Bitcoin’s reputation, perception, and acceptance levels run the gamut worldwide. Acceptance in the U.S., China, and Australia is relatively strong. Some nations seek to suppress it through legislation and even ban it in places like Russia and Bangladesh. And if you have poor internet connectivity, you are destined to be on the outside looking in when it comes to the “Internet of Money.”
Now, a national survey of Great Britain’s citizenry has been produced by the Digital Currency Council in the United States, in association with Reputation Leaders from the United Kingdom. This survey took place on October 1st, with online interviews of 527 nationally representative adults in the UK. So what does the average British citizen think of Bitcoin now, and going forward?
UK Survey Results
As a point of reference, On Device Research held a survey back in the summer of 2013 to gauge reception of Bitcoin’s impact on the consumer market. Less than one-third of those involved in the survey had ever heard of Bitcoin. At that time, it was higher than the average American’s awareness (25%), but lower than Argentina’s (38%).
In this new 2014 survey, awareness of Bitcoin has more than doubled to 71% in the United Kingdom, having passed major players like MoneyGram. So a lot has changed in less than 18 months, but the actual perception of the currency is not very good. 24% had a negative view of it, higher than any other payment system, while only 13% were very positive about its use. The fact that over 70% had no clear opinion of it may indeed be the most telling, and indicates a general lack of experience/understanding of it. PayPal had by far the most positive response with 69% approving of it. Western Union only had mild support of 29%, which can be seen as an opportunity for Bitcoin’s growth. Western Union doesn’t seem to be in favor and UK’s beloved PayPal is building a relationship with Bitcoin as we speak, so the foundation looks good for Bitcoin in the UK going forward.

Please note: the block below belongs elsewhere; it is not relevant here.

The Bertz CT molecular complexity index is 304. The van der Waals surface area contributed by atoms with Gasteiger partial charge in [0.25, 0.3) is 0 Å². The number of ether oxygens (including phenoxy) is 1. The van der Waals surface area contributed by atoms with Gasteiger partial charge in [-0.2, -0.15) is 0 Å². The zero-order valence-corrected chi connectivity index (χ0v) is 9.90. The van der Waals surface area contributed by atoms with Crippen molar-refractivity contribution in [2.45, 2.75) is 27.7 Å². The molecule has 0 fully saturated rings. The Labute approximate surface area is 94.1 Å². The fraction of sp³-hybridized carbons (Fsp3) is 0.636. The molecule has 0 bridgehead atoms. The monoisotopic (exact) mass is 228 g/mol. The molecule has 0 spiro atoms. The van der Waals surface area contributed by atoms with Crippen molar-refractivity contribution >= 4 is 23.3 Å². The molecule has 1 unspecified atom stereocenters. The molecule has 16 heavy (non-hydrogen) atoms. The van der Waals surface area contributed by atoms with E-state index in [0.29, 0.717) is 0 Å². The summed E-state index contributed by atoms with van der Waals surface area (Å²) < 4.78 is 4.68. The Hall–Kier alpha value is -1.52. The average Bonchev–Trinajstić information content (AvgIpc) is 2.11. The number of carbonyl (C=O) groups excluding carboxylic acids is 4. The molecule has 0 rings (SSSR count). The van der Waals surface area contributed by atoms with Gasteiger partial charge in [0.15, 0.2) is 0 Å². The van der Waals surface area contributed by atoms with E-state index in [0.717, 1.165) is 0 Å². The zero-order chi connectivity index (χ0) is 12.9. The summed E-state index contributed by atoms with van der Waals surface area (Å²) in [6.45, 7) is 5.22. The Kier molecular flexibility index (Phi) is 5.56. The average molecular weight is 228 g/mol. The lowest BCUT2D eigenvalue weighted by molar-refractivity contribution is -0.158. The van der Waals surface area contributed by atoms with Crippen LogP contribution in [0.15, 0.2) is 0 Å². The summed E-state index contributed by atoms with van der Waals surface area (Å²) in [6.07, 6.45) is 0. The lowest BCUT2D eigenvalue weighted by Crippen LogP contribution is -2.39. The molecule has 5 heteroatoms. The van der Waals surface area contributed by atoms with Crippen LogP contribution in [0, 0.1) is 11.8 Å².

The top three places where the UK sees room for improvement with Bitcoin include the inability to spend it easily through merchants (45%). The lack of general usage by consumers (40%) was cited and the general lack of understanding of how Bitcoin works (38%).
As a certified member of the Digital Currency Council myself, I also appreciate the ground the DCC has made in branding and awareness in this realm. 35% of those surveyed would look to a certified member of the Digital Currency Council for advice about Bitcoin over a financial advisor (28%), accountant (18%) or lawyer/attorney (12%).
Fear of the unknown is a common theme when it comes to Bitcoins acceptance or lack thereof. The more people talk about it, learn about it, and see it being used in the real world, the quicker it will join the mainstream. Whenever I meet people and explain Bitcoin and what I do, they are generally intrigued. Word-of-mouth is the greatest advertising method known to man, so talk to those you know, drop a couple of seeds of knowledge, and get them thinking about Bitcoin. As fiat currencies continue to struggle with debt crisis worldwide, more and more people are starting to appreciate the inherent value of Bitcoin.
What should people do if they want to learn more about Bitcoin? Is Western Union ready to be taken by Bitcoin? Share and comment below.